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Old 27-Jun-2005, 08:54 PM
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Quote:
Originally Posted by Thomas
I think part of the idea was also in dealing with close quarters enemies (insurgents and such) as well as dealing with prisoners... it's a bit nicer (per Geneva Conventions) to control the prisoners than just butt-stroke them.
Prisoner-control is a very plausible explanation.

Ideally, the average soldier should never engage in close-quarters...

Particularly these days, when combat is taking place at ever-increasing distances.

Close-quarters is more consistent with policing than soldiering.
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Old 28-Jun-2005, 05:15 PM
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Quote:
Originally Posted by DanielSwan
Prisoner-control is a very plausible explanation.

Ideally, the average soldier should never engage in close-quarters...

Particularly these days, when combat is taking place at ever-increasing distances.

Close-quarters is more consistent with policing than soldiering.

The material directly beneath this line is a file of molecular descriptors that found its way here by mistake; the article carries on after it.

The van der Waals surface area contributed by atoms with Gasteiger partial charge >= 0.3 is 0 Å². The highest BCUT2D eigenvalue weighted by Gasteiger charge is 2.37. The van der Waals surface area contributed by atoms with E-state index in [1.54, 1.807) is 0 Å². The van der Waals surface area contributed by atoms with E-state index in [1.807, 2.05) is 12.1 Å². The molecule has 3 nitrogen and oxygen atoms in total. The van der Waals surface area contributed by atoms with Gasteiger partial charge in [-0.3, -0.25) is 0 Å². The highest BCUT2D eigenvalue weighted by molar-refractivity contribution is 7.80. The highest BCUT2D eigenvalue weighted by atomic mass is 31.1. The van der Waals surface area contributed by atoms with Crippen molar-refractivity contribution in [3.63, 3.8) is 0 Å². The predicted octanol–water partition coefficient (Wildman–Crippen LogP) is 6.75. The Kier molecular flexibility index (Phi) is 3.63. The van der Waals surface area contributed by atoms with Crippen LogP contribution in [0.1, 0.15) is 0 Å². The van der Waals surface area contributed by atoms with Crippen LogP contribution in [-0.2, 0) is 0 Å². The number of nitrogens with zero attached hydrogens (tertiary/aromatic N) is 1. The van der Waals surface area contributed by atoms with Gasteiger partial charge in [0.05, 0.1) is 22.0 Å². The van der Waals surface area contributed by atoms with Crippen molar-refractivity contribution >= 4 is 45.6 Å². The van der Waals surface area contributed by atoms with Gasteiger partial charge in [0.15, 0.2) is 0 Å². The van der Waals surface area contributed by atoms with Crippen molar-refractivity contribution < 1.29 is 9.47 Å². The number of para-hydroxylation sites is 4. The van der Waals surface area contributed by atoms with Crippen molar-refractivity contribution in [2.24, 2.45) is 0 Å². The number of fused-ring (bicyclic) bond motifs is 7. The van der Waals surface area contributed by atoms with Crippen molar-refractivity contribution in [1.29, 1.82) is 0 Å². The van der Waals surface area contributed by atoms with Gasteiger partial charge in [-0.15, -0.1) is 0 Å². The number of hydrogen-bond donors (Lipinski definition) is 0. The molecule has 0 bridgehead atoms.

Yes, I agree. The real problem is that over the past 10 years, the US military missions have included a lot more "urban warfare" and policing situations (I was involved in some of the early unit training in Germany in 90-91). The units that believed their job was to find, fix, and flatten the enemy using all of their firepower and support usually had huge suprises (and casulaties) in dealing in urban settings.

I think sometimes the military misuses its troops without considering their training, e.g. using Airborne infantry for police forces... they should be used as shock troopops and then pulled out. For units like Mountain infantry at Fort Drum, having a background in unarmed technqiues may pay off on their next police mission.
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Old 28-Jun-2005, 05:27 PM